Suppression of guinea pig ileum induced contractility by plasma albumin of hibernators

Pharmacology Biochemistry and Behavior
By: , and 

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Abstract

Previous studies suggest that hibernation may be regulated by internal opioids and that the putative “hibernation induction trigger” (HIT) may itself be an opioid. This study examined the effect of plasma albumin (known to bind HIT) on induced contractility of the guinea pig ileum muscle strip. Morphine (400 nM) depressed contractility and 100 nM naloxone restored it. Ten milligrams of lyophilized plasma albumin fractions from hibernating ground squirrels, woodchucks, black bears, and polar bears produced similar inhibition, with partial reversal by naloxone. Five hundredths mg of d-Ala2-d-Leu5-enkephalin (DADLE) also inhibited contractility and naloxone reversed it. Conclusions are that hibernating individuals of these species contain an HIT substance that is opioid in nature and summer animals do not; an endogenous opioid similar to leu-enkephalin may be the HIT compound or give rise to it.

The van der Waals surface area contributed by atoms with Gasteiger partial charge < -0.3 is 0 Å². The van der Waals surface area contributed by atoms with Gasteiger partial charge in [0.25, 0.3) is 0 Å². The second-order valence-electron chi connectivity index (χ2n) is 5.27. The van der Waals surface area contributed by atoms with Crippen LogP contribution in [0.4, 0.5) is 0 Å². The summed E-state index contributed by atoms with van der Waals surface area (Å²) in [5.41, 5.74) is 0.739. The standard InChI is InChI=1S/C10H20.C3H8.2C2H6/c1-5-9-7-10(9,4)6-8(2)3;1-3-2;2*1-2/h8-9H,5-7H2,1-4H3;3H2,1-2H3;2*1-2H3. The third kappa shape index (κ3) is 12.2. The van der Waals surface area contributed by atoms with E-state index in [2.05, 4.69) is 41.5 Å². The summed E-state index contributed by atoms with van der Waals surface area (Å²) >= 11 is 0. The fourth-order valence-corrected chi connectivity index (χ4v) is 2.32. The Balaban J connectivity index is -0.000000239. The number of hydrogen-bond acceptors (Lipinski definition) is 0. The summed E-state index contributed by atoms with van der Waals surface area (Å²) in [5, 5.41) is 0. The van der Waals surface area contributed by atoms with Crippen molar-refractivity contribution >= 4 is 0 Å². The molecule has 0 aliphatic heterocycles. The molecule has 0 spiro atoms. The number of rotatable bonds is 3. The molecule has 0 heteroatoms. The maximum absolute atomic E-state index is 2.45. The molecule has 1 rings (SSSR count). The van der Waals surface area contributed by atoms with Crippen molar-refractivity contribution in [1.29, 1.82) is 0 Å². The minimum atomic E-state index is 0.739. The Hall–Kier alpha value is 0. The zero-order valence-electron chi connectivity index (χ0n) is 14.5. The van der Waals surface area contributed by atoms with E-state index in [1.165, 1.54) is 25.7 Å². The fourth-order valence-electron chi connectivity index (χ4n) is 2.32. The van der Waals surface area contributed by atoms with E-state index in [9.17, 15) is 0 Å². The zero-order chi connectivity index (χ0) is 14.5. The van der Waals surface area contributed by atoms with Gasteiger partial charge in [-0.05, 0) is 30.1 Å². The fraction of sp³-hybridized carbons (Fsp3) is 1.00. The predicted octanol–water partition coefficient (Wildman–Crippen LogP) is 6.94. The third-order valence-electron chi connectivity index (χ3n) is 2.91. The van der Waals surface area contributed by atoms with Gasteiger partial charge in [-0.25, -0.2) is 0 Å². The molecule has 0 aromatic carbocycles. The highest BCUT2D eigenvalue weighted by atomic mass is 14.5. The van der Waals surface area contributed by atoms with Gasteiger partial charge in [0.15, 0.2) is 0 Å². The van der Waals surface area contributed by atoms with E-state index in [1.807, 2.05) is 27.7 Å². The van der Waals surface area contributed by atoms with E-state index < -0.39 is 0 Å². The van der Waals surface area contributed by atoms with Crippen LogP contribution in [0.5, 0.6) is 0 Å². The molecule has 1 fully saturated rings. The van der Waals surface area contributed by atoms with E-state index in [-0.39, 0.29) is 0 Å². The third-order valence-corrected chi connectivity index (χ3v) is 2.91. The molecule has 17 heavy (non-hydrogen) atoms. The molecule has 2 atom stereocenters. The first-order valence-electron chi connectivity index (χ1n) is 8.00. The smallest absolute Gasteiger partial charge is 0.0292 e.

Additional publication details

Publication type Article
Publication Subtype Journal Article
Title Suppression of guinea pig ileum induced contractility by plasma albumin of hibernators
Series title Pharmacology Biochemistry and Behavior
DOI 10.1016/0091-3057(92)90658-3
Volume 43
Issue 1
Year Published 1992
Language English
Publisher Elsevier
Contributing office(s) Alaska Science Center
Description 5 p.
First page 199
Last page 203